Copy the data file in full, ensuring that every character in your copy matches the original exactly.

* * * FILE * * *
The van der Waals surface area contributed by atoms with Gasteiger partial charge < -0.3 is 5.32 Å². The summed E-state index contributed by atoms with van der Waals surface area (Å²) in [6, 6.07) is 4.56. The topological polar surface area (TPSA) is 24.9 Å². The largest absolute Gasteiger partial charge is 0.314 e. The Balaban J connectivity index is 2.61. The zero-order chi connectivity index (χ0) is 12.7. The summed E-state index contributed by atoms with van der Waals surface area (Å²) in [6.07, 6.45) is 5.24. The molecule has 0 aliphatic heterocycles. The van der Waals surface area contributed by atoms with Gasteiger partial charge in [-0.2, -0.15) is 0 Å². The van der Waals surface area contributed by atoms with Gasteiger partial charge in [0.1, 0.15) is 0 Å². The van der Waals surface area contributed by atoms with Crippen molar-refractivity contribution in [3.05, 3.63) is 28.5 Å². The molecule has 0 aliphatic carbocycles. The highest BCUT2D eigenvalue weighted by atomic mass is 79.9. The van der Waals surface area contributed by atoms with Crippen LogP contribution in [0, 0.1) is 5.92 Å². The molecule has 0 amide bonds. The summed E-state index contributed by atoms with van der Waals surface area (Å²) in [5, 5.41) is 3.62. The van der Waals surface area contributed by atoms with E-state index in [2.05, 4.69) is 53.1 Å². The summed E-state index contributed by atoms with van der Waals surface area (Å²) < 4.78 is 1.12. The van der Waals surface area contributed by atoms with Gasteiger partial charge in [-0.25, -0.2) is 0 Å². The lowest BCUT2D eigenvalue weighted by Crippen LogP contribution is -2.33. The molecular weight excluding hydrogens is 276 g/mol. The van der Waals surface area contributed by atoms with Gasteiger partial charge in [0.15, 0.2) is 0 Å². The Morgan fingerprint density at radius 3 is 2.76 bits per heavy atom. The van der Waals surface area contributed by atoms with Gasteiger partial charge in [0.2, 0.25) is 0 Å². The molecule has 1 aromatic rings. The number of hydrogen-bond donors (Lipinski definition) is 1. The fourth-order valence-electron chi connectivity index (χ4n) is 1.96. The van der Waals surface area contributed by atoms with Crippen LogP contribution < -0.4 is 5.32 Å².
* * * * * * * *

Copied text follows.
The van der Waals surface area contributed by atoms with Gasteiger partial charge < -0.3 is 5.32 Å². The summed E-state index contributed by atoms with van der Waals surface area (Å²) in [6, 6.07) is 4.56. The topological polar surface area (TPSA) is 24.9 Å². The largest absolute Gasteiger partial charge is 0.314 e. The Balaban J connectivity index is 2.61. The zero-order chi connectivity index (χ0) is 12.7. The summed E-state index contributed by atoms with van der Waals surface area (Å²) in [6.07, 6.45) is 5.24. The molecule has 0 aliphatic heterocycles. The van der Waals surface area contributed by atoms with Gasteiger partial charge in [-0.2, -0.15) is 0 Å². The van der Waals surface area contributed by atoms with Gasteiger partial charge in [0.1, 0.15) is 0 Å². The van der Waals surface area contributed by atoms with Crippen molar-refractivity contribution in [3.05, 3.63) is 28.5 Å². The molecule has 0 aliphatic carbocycles. The highest BCUT2D eigenvalue weighted by atomic mass is 79.9. The van der Waals surface area contributed by atoms with Crippen LogP contribution in [0, 0.1) is 5.92 Å². The molecule has 0 amide bonds. The summed E-state index contributed by atoms with van der Waals surface area (Å²) in [5, 5.41) is 3.62. The van der Waals surface area contributed by atoms with E-state index in [2.05, 4.69) is 53.1 Å². The summed E-state index contributed by atoms with van der Waals surface area (Å²) < 4.78 is 1.12. The van der Waals surface area contributed by atoms with Gasteiger partial charge in [-0.25, -0.2) is 0 Å². The lowest BCUT2D eigenvalue weighted by Crippen LogP contribution is -2.33. The molecular weight excluding hydrogens is 276 g/mol. The van der Waals surface area contributed by atoms with Gasteiger partial charge in [0.15, 0.2) is 0 Å². The Morgan fingerprint density at radius 3 is 2.76 bits per heavy atom. The van der Waals surface area contributed by atoms with Gasteiger partial charge in [0.2, 0.25) is 0 Å². The molecule has 1 aromatic rings. The number of hydrogen-bond donors (Lipinski definition) is 1. The fourth-order valence-electron chi connectivity index (χ4n) is 1.96. The van der Waals surface area contributed by atoms with Crippen LogP contribution < -0.4 is 5.32 Å².